It was also a treat to hear expatriate trombonist Shannon Barnett and her fellow band member from Germany Stefan Karl Schmid on saxophone perform with Monash University Big Band, assuredly demonstrating under the direction of Jordan Murray that there are many young, talented “lifestyle choice” enthusiasts out there.
It often doesn’t work to hear half a concert, but festival programs make that hard to avoid. In Holy Trinity Cathedral at noon on Saturday, however, Luke Howard on piano along with Jonathan Zion on bass and Danny Farrugia on drums were superb advocates for their album The Electric Night Descends. This intricate, layered and beautiful music swelled and receded in the lofty space, its mesmeric quality staying with me long afterwards, despite my early departure from the set.
This uplifting mood was built upon in Celebrating Bernie McGann, Sandy Evans on tenor sax and Andrew Robson on alto joining Warwick Alder on trumpet, Brendan Clarke on bass and Andrew Dickeson on drums in a tribute to the inspirational musician who died in 2013. Evans said some of McGann’s compositions were “the best of all time” before the quartet performed her commissioned four-part suite, Loose, Long, Taste, Groove. We heard sprightly and sharp trumpet, a marvellous maelstrom of sound, twanging resonance and splendid horns mingling. Evans played with heart, soul, presence, spirit, feeling — call it what you will — and Robson sent alto notes darting as he ducked and weaved behind the music stand. It was indeed a celebration.
At 2.30pm the Luke Howard Trio members emerged from their telephone box clad in the colours of saxophonist Anton Delecca’s quartet and the transformation worked. I heard only the first half, but the versatility of these players exemplified the fact that they don’t get to take on a lifestyle choice without hard work. And it pays … well, not in big bucks maybe, but in the music that emerges.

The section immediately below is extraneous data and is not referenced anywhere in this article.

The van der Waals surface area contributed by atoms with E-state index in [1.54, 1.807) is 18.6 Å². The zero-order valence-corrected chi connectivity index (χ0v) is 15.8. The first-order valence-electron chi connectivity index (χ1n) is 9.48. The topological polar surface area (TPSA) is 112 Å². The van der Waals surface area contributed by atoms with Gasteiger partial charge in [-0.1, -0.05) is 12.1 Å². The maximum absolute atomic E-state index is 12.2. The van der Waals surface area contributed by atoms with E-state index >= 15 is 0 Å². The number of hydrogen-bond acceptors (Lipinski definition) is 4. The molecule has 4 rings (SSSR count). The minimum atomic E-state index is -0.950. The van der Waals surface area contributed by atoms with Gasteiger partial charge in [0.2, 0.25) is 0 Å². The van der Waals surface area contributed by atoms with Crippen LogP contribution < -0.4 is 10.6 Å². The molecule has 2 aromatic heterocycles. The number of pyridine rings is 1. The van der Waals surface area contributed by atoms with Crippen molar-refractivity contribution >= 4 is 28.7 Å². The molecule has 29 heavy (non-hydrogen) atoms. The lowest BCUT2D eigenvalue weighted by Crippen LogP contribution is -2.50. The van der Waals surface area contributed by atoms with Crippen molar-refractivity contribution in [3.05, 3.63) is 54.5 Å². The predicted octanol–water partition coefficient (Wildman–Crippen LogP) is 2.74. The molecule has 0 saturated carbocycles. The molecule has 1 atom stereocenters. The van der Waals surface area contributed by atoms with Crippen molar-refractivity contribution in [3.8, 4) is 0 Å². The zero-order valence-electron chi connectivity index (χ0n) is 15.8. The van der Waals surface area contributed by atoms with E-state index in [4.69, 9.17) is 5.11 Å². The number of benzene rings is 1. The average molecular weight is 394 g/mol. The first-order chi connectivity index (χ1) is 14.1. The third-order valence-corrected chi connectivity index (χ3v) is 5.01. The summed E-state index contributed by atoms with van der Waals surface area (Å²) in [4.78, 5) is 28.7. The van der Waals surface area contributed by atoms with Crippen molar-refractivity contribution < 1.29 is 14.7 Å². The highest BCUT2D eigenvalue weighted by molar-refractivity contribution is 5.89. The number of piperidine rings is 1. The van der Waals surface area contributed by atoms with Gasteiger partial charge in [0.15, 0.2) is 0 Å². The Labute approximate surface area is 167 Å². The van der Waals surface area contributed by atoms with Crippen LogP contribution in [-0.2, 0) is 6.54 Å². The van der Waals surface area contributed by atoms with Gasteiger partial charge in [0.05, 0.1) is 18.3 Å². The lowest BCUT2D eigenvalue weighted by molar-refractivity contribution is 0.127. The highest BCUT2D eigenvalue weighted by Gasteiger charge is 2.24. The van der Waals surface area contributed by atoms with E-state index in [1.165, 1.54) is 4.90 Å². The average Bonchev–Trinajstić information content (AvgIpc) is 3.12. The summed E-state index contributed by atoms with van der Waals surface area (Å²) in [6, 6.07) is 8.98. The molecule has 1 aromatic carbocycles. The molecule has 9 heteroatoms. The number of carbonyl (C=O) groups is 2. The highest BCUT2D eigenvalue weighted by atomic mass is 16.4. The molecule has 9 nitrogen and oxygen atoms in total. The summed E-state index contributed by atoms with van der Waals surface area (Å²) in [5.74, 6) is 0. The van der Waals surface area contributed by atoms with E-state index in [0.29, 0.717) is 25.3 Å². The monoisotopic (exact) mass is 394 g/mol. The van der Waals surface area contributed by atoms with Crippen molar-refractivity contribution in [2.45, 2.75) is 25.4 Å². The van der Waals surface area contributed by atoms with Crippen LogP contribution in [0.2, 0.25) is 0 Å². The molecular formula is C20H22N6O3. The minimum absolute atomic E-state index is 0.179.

Pianist Tal Cohen was unable to return from the US for a duet performance with saxophonist Jamie Oehlers, but Paul Grabowsky stepped into the breach. These two know each other so well. During their exquisite rendition of Armistice I vividly recalled the soft pastel hues of Afghan sunsets, and Oehlers’ work in The Dreaming was air-filled subtlety as the duo explored simple patterns. But the high point of this outing for me was a fully improvised piece that recalled their engrossing Lost and Found album. It’s a wonderful device to go unscripted — a tiny element of suspense demands our attention as we wonder where will they take the piece, who’s changing the mood or tempo or dynamics, and how will they know when to end it.
Jazz critic for a Murdoch publication John McBeath has described the Joseph O’Connor Trio as “an important new Australian talent” and he’s not wrong. O’Connor says the trio’s first album Praxis is inspired by his “study of dissonant counterpoint” and “combine a spacious, non-tonal harmonic palette with an intricate rhythmic sensibility”. I’d express it more simply by saying that it is not necessary to understand fully the complexity or intricacy of the structures this band explores to find it absorbing and engrossing. It really is worth an attentive listen and deeply satisfying.
The evening session on Saturday brought two festival highlights, the first being Ronan Guilfoyle’s eight-part suite A Shy-Going Boy, which set out to explore duality, complexity and ambiguity in the life of his grandfather, Joseph Guilfoyle, who was a volunteer in the 1916 Rising in Ireland. Voice recordings were a powerful adjunct to this carefully crafted set of pieces that, for instance, changed from jaunty and bright to sombre lament within A Dog With Two Tails. Ronan was joined by son Chris on guitar, Matt Jacobson on drums and Australians Scott Tinkler on trumpet, Jamie Oehlers on sax and Andrea Keller on piano. It was a challenging and sobering work of a similar ilk to Lloyd Swanton’s Ambon, but not on the same scale.